Maggie Sabatino is “essential personnel” with the Transportation Security Administration, which sounds like a good thing.

It’s not.

As an “essential” lead transportation officer at Philadelphia International Airport with seven years on the job, she’s required to work during the government shutdown, but she will not be paid until after the Trump-imposed blockade is lifted.

By then, she may be deep in debt because hers is, by her description, “a paycheck-to-paycheck family.” She has about $500 in the bank. Period.

We sat at her kitchen table Saturday morning, a few hours before she began the 1-to-9:30 p.m. shift that she works Thursday through Monday. It was a day after she did not receive her paycheck. Working without pay is not American.

The family is Maggie, 34; husband John, 34; son Callen, 3; daughter Kensi, 1; and three cats. They live in a typical three-bedroom South Philadelphia rowhouse in the Mummery heart of Pennsport.

Maggie is one of the 800,000 federal workers affected by what is now the longest U.S. government shutdown. Half of those workers are deemed “essential” and therefore are required to work.

She tells me she blames “all parties” for the shutdown. “It reminds me of a really bad divorce,” she says. “You have Mom and Dad fighting, with the kids caught in the middle. The 800,000 of us are stuck, and we wind up suffering the most.”

In some respects, she’s better off than others. When the shutdown ends, she will get her back pay. Government contractors may not.

She doesn’t have a mortgage because she got her house after her parents died. “It is the house I grew up in,” she tells me as John supervises the kids in the living room. They pay the annual $2,665 real estate tax in monthly installments to avoid a big annual bill. It is the first bill they pay, because they won’t run the risk of losing their home.

Burned by credit card debt during a dark period in her 20s, Maggie doesn’t let bills build up.

She has no leftover Christmas bills to pay, because she paid cash for everything.

“I don’t have a credit card,” she tells me. “Not one.”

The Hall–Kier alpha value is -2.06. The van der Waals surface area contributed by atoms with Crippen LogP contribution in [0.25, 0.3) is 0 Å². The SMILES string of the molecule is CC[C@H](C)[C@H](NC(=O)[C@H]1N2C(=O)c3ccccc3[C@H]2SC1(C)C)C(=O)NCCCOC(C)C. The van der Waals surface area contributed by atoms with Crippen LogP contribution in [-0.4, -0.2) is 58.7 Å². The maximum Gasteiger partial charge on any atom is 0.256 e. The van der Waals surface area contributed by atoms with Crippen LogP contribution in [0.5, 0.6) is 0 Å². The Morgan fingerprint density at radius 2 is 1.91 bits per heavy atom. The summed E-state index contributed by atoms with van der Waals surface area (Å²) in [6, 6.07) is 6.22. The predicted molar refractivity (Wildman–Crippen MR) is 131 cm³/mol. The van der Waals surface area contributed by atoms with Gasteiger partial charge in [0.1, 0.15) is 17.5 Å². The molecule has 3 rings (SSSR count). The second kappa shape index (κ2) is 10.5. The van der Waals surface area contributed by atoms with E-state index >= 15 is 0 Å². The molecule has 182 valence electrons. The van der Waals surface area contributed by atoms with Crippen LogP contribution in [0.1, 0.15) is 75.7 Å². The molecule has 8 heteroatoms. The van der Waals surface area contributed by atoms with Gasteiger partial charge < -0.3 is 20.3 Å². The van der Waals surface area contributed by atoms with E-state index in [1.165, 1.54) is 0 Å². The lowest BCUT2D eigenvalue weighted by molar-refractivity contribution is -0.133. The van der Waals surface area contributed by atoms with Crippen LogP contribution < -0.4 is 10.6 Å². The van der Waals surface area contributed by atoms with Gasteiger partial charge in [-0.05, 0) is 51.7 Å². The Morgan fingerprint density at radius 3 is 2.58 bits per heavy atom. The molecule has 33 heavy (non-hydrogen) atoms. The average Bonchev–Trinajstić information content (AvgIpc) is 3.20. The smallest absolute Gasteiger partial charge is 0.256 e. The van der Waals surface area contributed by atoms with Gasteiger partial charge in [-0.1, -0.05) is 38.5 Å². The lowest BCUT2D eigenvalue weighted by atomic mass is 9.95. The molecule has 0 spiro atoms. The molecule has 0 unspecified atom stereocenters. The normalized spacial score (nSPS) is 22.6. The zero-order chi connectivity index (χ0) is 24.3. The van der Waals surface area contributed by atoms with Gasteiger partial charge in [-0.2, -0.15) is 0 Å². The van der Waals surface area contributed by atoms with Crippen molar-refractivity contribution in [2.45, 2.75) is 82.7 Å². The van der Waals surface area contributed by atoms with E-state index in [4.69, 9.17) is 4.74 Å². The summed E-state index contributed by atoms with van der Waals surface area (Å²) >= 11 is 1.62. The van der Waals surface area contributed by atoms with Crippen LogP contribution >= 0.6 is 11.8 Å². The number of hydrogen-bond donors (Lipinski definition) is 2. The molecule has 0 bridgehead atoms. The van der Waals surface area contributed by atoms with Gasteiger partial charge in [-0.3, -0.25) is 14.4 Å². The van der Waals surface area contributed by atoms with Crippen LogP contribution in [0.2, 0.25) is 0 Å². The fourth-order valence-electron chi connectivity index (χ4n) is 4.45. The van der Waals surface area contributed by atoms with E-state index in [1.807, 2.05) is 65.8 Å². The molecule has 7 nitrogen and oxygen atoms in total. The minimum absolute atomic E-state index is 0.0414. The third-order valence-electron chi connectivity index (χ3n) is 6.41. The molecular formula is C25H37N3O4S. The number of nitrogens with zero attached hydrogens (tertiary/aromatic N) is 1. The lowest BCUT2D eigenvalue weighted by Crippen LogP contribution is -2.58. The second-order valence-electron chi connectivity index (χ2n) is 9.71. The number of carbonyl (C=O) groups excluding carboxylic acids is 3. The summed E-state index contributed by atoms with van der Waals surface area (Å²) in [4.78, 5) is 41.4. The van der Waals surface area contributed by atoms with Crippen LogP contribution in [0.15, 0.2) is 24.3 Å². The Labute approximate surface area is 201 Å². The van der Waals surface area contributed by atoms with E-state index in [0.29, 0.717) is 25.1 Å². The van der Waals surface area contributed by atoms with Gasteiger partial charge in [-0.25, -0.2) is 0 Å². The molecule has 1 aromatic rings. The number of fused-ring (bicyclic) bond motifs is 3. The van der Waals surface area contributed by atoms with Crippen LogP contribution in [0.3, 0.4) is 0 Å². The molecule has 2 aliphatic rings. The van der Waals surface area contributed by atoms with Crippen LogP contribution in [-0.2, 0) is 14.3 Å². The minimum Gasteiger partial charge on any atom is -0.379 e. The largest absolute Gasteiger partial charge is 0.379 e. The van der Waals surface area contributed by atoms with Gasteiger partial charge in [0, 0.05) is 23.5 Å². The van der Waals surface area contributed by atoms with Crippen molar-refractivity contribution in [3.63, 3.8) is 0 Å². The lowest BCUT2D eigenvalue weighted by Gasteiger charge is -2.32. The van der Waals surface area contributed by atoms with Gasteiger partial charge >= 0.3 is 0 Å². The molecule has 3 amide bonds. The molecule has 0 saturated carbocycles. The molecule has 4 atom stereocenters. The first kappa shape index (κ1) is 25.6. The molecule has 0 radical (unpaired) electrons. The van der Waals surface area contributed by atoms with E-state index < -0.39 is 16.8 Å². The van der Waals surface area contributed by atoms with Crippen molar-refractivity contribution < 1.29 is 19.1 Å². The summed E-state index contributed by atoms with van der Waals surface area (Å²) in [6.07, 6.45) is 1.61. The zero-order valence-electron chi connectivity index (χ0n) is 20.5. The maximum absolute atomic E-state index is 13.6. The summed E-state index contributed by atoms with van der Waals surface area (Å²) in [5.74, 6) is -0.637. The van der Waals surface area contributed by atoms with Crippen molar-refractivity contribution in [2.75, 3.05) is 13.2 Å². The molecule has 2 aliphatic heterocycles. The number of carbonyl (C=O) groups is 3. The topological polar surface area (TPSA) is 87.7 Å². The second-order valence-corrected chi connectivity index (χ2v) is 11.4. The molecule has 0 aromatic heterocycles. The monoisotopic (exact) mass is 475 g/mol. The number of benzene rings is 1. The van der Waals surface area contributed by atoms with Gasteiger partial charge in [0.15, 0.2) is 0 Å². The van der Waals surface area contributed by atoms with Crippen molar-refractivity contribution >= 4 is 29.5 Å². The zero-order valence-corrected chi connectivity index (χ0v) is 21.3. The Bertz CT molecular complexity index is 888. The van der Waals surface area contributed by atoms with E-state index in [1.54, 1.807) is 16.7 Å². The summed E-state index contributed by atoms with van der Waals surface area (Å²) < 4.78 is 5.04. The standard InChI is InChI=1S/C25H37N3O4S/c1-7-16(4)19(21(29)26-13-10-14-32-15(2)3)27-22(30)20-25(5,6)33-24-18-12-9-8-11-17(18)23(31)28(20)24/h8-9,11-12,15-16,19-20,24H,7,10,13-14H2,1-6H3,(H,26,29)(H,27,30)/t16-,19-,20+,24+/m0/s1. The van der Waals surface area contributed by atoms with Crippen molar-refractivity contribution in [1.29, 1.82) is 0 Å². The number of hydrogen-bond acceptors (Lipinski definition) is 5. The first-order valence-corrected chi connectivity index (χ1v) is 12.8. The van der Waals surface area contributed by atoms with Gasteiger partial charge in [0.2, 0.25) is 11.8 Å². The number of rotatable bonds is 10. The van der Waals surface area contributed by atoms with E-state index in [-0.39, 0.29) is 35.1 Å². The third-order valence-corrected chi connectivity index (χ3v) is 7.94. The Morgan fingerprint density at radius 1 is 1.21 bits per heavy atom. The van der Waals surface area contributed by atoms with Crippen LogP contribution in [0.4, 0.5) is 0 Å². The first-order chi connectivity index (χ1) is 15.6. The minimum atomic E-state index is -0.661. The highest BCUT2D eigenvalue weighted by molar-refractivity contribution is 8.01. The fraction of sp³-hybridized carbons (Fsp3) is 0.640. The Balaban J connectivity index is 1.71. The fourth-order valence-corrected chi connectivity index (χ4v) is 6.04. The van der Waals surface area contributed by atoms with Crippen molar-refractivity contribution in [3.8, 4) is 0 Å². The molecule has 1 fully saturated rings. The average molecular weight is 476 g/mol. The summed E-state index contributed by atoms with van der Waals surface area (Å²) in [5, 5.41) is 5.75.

I ask how she buys things that cost more than she has in cash.

“If we can’t afford it, we don’t get it,” she says.

That’s not American, I joke, as Sasha, a gray and white cat, jumps into my lap.

“It’s safer,” she replies with a smile.

On paper, the family has a middle-class income, but that’s an illusion. Household expenses, utilities, cable, and food are high, she says. Maggie couldn’t buy her car, a 2015 Nissan Rogue, with cash. That big ticket required a loan. She also owes a crushing $76,000 to the University of Phoenix for the degree she earned in criminal justice.

Maggie has some challenges that others don’t.

Callen is autistic, and John works punishing 12-hour shifts with a medical records company on Tuesday and Wednesday, Maggie’s days off. That gives John more time with Callen, and allows the couple to be Callen’s caregivers and save on child-care expenses.

Maggie does not know how she will pay her bills.

“With the utilities, we will pay the catch-up game,” she says, and other bills will have to wait. All workers got a government form letter asking creditors to show “understanding and flexibility” toward employees, but Maggie says she’s gotten only minimal support. Her family is not in a position to help.

Maggie hopes the shutdown will not last long.

“People may be losing everything at this exact moment, and it’s just not fair,” she says.

It’s not, and it’s not American.